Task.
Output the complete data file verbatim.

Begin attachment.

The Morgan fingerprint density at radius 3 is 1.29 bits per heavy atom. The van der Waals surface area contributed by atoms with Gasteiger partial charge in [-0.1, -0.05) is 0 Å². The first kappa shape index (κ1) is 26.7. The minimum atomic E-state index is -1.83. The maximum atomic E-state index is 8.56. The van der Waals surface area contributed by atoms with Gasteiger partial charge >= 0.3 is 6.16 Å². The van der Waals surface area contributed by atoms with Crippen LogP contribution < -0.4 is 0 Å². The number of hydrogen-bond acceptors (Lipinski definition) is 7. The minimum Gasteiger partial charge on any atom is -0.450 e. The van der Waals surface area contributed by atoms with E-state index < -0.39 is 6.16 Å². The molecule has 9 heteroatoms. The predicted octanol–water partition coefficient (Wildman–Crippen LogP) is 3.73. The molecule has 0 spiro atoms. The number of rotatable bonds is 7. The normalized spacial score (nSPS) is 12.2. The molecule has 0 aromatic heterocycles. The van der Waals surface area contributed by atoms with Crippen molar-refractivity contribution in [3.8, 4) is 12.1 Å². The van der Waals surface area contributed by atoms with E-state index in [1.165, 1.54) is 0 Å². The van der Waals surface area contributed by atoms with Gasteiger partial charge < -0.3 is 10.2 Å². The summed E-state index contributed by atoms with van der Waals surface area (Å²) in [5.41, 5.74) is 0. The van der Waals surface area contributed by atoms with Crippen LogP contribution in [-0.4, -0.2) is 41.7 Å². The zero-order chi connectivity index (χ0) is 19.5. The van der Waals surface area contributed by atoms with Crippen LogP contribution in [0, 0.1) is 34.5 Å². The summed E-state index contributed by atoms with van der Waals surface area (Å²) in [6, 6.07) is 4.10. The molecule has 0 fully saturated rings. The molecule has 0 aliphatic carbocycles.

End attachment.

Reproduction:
The Morgan fingerprint density at radius 3 is 1.29 bits per heavy atom. The van der Waals surface area contributed by atoms with Gasteiger partial charge in [-0.1, -0.05) is 0 Å². The first kappa shape index (κ1) is 26.7. The minimum atomic E-state index is -1.83. The maximum atomic E-state index is 8.56. The van der Waals surface area contributed by atoms with Gasteiger partial charge >= 0.3 is 6.16 Å². The van der Waals surface area contributed by atoms with Crippen LogP contribution < -0.4 is 0 Å². The number of hydrogen-bond acceptors (Lipinski definition) is 7. The minimum Gasteiger partial charge on any atom is -0.450 e. The van der Waals surface area contributed by atoms with E-state index < -0.39 is 6.16 Å². The molecule has 9 heteroatoms. The predicted octanol–water partition coefficient (Wildman–Crippen LogP) is 3.73. The molecule has 0 spiro atoms. The number of rotatable bonds is 7. The normalized spacial score (nSPS) is 12.2. The molecule has 0 aromatic heterocycles. The van der Waals surface area contributed by atoms with Crippen molar-refractivity contribution in [3.8, 4) is 12.1 Å². The van der Waals surface area contributed by atoms with E-state index in [1.165, 1.54) is 0 Å². The van der Waals surface area contributed by atoms with Gasteiger partial charge < -0.3 is 10.2 Å². The summed E-state index contributed by atoms with van der Waals surface area (Å²) in [5.41, 5.74) is 0. The van der Waals surface area contributed by atoms with Crippen LogP contribution in [-0.4, -0.2) is 41.7 Å². The zero-order chi connectivity index (χ0) is 19.5. The van der Waals surface area contributed by atoms with Crippen LogP contribution in [0, 0.1) is 34.5 Å². The summed E-state index contributed by atoms with van der Waals surface area (Å²) in [6, 6.07) is 4.10. The molecule has 0 fully saturated rings. The molecule has 0 aliphatic carbocycles.